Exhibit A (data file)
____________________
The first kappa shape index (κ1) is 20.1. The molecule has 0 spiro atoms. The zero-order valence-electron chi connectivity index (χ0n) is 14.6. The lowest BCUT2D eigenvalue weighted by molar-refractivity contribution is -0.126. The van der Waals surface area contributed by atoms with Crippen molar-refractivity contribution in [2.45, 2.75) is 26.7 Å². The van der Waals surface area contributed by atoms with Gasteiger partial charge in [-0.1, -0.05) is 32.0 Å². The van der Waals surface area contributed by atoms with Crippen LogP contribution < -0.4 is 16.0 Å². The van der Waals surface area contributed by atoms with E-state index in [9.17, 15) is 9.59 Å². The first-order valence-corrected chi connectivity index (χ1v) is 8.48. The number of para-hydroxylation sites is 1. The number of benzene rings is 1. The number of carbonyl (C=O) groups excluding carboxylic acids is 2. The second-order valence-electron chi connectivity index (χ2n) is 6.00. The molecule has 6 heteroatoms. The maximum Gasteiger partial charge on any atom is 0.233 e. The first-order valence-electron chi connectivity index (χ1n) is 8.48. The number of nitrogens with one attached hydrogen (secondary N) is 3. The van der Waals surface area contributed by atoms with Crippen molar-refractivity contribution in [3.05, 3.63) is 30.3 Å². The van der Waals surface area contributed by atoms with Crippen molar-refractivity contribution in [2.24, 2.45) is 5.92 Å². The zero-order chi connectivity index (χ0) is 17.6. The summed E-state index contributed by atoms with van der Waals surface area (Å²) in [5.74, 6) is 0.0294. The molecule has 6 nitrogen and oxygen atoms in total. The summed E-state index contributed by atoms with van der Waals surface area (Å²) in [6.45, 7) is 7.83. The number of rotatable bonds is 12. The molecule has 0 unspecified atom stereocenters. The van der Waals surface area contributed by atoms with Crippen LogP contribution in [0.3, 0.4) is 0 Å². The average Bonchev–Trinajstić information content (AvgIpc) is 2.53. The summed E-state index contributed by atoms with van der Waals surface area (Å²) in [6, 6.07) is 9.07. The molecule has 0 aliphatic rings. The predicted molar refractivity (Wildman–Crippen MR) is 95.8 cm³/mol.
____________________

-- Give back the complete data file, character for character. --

The first kappa shape index (κ1) is 20.1. The molecule has 0 spiro atoms. The zero-order valence-electron chi connectivity index (χ0n) is 14.6. The lowest BCUT2D eigenvalue weighted by molar-refractivity contribution is -0.126. The van der Waals surface area contributed by atoms with Crippen molar-refractivity contribution in [2.45, 2.75) is 26.7 Å². The van der Waals surface area contributed by atoms with Gasteiger partial charge in [-0.1, -0.05) is 32.0 Å². The van der Waals surface area contributed by atoms with Crippen LogP contribution < -0.4 is 16.0 Å². The van der Waals surface area contributed by atoms with E-state index in [9.17, 15) is 9.59 Å². The first-order valence-corrected chi connectivity index (χ1v) is 8.48. The number of para-hydroxylation sites is 1. The number of benzene rings is 1. The number of carbonyl (C=O) groups excluding carboxylic acids is 2. The second-order valence-electron chi connectivity index (χ2n) is 6.00. The molecule has 6 heteroatoms. The maximum Gasteiger partial charge on any atom is 0.233 e. The first-order valence-electron chi connectivity index (χ1n) is 8.48. The number of nitrogens with one attached hydrogen (secondary N) is 3. The van der Waals surface area contributed by atoms with Crippen molar-refractivity contribution in [3.05, 3.63) is 30.3 Å². The van der Waals surface area contributed by atoms with Crippen molar-refractivity contribution in [2.24, 2.45) is 5.92 Å². The zero-order chi connectivity index (χ0) is 17.6. The summed E-state index contributed by atoms with van der Waals surface area (Å²) in [5.74, 6) is 0.0294. The molecule has 6 nitrogen and oxygen atoms in total. The summed E-state index contributed by atoms with van der Waals surface area (Å²) in [6.45, 7) is 7.83. The number of rotatable bonds is 12. The molecule has 0 unspecified atom stereocenters. The van der Waals surface area contributed by atoms with Crippen LogP contribution in [0.3, 0.4) is 0 Å². The average Bonchev–Trinajstić information content (AvgIpc) is 2.53. The summed E-state index contributed by atoms with van der Waals surface area (Å²) in [6, 6.07) is 9.07. The molecule has 0 aliphatic rings. The predicted molar refractivity (Wildman–Crippen MR) is 95.8 cm³/mol.